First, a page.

When she was 19, Laxmi joined eminent danseuse Padma Subramaniam’s Nrithyodaya School of Dance in Chennai, where she learned Bharatanatyam, and her brother studied Mridangam. She later continued her dance lessons from Dr. Sucheta Chapekar’s Kalavardhini Institute in Pune. The same year, on September 14, 2012, she got married to Sunil.

Although it is Bharatanatyam that interests her the most, Laxmi is also well-versed in styles such as Jazz, Flamenco, Hip Hop, Contemporary, Kathak, Odissi, and Ballet. “It is not really about a particular style.

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I love dancing,” she says. She was just three when her parents first took her to watch a Bharatanatyam performance, and that ignited in her a love for the dance form. At nine, she began learning it under Armelle Choquard in France. “It happened by chance. If she (Choquard) were a Kathak teacher, I would have learned Kathak.”

Laxmi, likes to perform bhakti-based compositions than romantic pieces. “There isn’t one particular composition that I can name. I like the abhinaya part of Bharatanatyam. I think that’s where my love for cinema comes in too, she says. “I really want to balance acting with dancing. They are not two separate things. In films, I want to do roles where I have to push myself, be a new person.”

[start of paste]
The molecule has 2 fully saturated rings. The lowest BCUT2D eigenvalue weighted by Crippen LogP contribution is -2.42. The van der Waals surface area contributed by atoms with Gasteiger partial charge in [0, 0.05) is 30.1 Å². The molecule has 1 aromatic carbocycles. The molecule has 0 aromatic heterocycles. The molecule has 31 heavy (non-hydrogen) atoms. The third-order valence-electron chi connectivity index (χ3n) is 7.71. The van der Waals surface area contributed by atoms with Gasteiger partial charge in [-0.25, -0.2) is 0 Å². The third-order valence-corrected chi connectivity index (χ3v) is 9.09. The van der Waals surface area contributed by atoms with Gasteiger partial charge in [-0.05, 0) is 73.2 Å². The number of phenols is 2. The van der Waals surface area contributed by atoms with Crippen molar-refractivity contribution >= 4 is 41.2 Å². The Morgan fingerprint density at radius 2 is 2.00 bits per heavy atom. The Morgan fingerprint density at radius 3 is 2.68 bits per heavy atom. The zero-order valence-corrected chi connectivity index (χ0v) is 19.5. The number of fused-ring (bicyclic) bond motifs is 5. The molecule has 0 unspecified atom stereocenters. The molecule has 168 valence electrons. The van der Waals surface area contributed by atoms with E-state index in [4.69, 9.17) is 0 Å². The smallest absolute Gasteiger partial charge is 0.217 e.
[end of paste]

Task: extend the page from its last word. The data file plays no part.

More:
Being a teacher  to over 100 students at Kalashakthi dance school has changed her life, she says. “Teaching gives you another kind of knowledge. It helps you see things clearly, ask more questions and find answers. I am just 26, but the age doesn’t matter. When you teach someone, you only become a better performer.

At Kalashakthi, Laxmi teaches Bharatanatyam, and Sunil teaches Kathakali. “We conduct workshops on other styles very often. My friend, Abhayalakshmi, from Bangalore, teaches Odissi. Over the next few years, I want to expand the school, bring in more teachers,